She softened. “I know, honey.”
I heard the but coming …
“But,” she said, “he owns the bowling alley. You could bowl there for free every weekend.” She was off. We were embarking in Chrissy Hayes’s fantasyland. Sometimes I was allowed to visit. “You could bring all your friends every Friday night—or hey! You could help rewrite his computer system. I bet he’d take you on as his personal IT department.”
This was what we were talking about? Here?
My mom was dating Chad Haskell so I could have free bowling Friday nights?
I rubbed at my forehead. A headache was coming. Chad Haskell’s influence had invaded Chrissy Hayes. Chrady. That’s the name for both of them.
She should just go by Chrady now.
Chrady turned toward Detective Bright. “Do you know about my daughter? She was awarded all of these prestigious scholarships, and she got into Hawking. She’s going there for graduate school.”
“Actually…” Detective Bright waved for Chrissy to take the last empty seat by me, as we all sat. Her tone turned businesslike. “That’s why you’re here.”
Consider the mic dropped.
The guys who tried to kidnap me, the cops being so insistent and pushy, the fact that my mom was already in an interview room and not at the police station—everything started piecing together.
My mom was wrecked, but was sighing about a delusion that would never happen.
She was worried, but she wasn’t confused.
I frowned, mulling it over. “Those guys wanted me for a reason.” I didn’t know if I dared look to the side, but … “I don’t remember the whole thing, but they mentioned my father.”
Chrissy sucked in some air.
And I was tense. I was so tense. What did that mean?
I looked now. “They mentioned my dad.”
She wasn’t looking at me. That told me a whole lot, maybe too much.
My voice dropped low. “You said he was in the military, that he died overseas.”
She mashed her lips together. That was it.
My stomach flipped over, knotting. I kept on. “You had Barney tell me about him. Pike. Masteron.” There were others too, all friends of my mom at the VFW. And I was replaying some of those times when they told stories about him, all the shifting in the seats. All the looks they gave each other, not knowing I saw it too. The small tugs at their mouths, like they were uncomfortable, or how they watched my mom when she was in the room with all of us.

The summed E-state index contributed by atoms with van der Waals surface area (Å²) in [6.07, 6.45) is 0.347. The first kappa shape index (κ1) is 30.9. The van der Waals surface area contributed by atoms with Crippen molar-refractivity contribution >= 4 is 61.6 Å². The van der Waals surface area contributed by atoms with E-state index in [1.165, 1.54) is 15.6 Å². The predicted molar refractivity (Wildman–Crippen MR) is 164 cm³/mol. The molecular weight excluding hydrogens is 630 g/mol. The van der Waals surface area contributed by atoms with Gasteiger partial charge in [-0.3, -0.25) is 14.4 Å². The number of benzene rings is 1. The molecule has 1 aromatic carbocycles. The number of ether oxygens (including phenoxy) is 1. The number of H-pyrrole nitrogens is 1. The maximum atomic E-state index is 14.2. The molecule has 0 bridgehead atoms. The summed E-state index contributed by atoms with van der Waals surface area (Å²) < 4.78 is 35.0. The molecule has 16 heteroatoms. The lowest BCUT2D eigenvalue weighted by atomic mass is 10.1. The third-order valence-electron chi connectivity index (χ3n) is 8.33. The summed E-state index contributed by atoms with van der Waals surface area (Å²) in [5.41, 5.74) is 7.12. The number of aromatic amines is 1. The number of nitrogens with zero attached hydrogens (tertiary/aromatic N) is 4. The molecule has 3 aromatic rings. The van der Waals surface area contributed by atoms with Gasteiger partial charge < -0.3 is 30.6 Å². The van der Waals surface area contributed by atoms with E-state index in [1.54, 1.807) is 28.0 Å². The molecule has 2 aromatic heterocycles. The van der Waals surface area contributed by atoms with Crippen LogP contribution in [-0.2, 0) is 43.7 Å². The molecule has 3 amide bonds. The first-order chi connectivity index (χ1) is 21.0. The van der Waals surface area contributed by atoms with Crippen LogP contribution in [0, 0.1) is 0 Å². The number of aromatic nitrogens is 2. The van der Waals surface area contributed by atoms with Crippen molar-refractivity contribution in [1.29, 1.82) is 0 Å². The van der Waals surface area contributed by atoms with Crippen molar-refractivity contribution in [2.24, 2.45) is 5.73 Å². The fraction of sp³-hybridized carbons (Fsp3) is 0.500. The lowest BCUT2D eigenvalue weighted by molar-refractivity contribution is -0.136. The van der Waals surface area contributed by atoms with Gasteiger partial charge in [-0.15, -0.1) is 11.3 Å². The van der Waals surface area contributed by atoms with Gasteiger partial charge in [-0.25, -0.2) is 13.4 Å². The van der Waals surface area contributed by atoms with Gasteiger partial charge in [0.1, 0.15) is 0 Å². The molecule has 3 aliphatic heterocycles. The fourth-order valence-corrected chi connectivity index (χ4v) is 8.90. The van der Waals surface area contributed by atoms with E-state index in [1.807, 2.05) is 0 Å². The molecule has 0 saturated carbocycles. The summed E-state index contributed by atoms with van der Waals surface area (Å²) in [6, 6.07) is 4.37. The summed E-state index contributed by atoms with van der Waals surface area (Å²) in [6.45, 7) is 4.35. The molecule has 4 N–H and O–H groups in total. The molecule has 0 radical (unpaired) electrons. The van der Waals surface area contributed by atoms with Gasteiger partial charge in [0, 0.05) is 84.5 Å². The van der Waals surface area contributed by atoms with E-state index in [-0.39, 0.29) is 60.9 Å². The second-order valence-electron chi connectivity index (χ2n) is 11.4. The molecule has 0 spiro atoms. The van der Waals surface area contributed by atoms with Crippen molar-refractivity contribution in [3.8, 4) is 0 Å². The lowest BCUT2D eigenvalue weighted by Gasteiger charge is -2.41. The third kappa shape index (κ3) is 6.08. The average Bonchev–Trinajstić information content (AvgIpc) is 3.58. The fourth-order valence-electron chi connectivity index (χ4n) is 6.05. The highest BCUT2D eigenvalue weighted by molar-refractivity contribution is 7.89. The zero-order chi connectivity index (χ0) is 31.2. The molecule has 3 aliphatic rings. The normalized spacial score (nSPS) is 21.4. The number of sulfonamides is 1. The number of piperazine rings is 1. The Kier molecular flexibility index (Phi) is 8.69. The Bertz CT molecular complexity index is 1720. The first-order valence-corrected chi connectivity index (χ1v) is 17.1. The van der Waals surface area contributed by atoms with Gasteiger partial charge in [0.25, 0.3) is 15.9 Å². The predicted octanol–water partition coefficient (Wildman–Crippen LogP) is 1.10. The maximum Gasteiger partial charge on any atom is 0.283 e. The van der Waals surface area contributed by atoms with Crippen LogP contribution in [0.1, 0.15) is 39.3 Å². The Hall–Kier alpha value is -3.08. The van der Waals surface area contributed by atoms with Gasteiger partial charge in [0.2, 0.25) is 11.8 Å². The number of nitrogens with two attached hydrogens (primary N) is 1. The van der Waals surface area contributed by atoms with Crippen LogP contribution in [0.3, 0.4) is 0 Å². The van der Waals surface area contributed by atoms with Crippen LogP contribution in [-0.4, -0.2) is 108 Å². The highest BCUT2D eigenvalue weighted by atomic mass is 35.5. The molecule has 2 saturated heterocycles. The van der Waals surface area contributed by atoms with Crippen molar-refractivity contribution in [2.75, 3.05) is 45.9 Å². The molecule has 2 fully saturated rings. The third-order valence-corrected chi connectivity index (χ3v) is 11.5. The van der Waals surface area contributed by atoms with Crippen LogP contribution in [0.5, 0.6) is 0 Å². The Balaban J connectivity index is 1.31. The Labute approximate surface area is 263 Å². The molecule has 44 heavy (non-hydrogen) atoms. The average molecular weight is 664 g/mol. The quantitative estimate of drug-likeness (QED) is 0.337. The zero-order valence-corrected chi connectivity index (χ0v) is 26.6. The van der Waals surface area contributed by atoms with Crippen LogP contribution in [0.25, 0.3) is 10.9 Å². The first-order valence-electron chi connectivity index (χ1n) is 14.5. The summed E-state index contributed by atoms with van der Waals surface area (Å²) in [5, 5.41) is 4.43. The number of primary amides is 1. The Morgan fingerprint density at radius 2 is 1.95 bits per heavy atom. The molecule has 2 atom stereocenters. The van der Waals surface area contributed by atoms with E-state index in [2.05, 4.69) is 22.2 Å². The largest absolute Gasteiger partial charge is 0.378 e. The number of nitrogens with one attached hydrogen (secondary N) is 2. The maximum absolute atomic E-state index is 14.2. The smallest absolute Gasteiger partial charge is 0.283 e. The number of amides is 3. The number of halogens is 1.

How she told me his name wouldn’t be in any computer database because he would be in classified files.
How he was estranged from his family.
How there were no pictures of him because she said she destroyed them in a fit of rage one time while she was grieving him.
She had a flag folded up in a display case.
Detective Bright sat back on her chair, drawing our attention. She folded her arms over her chest. She was eyeing my mom, her head turned almost sideways, then let her arms drop. “You’re very smart, Bailey.”
Before I had a second to digest that statement, she pushed forward. “You were brought here because those men didn’t want you to work on some software code. They tried to kidnap you.” She paused.
I was doing the math.
Bright was silent. One second.
A kidnapping attempt.
Bright’s eyes shifted, staying on my mother.
They mentioned my father.
Chrissy’s head lowered, her gaze falling to her lap. Bright pursed her lips together once again, in disapproval.
We were at Phoenix Tech.
“Why are we here again?” My voice was hoarse. “Why not the police station? Why not somewhere else?”
Bright was waiting. She knew I was putting it together.
All those scholarships.
The way my brain worked.
Only 2 to 15 percent of all children have a photographic memory, and an even lower percentage retain it into adulthood, but I had it. And I knew one other person who had it. His face and name were plastered everywhere—websites, magazine covers, documentaries.
He had dark hair that, in a small group of photographs, looked like it had a bluish tint to it. The details might have been missed. But I was savvy with the computer, and he was my childhood idol growing up. I was obsessed with learning as many facts about him as I could—another computer genius who worked with the government and ran a Fortune 500 empire that specialized in computer security.
There was a lock unlocking.
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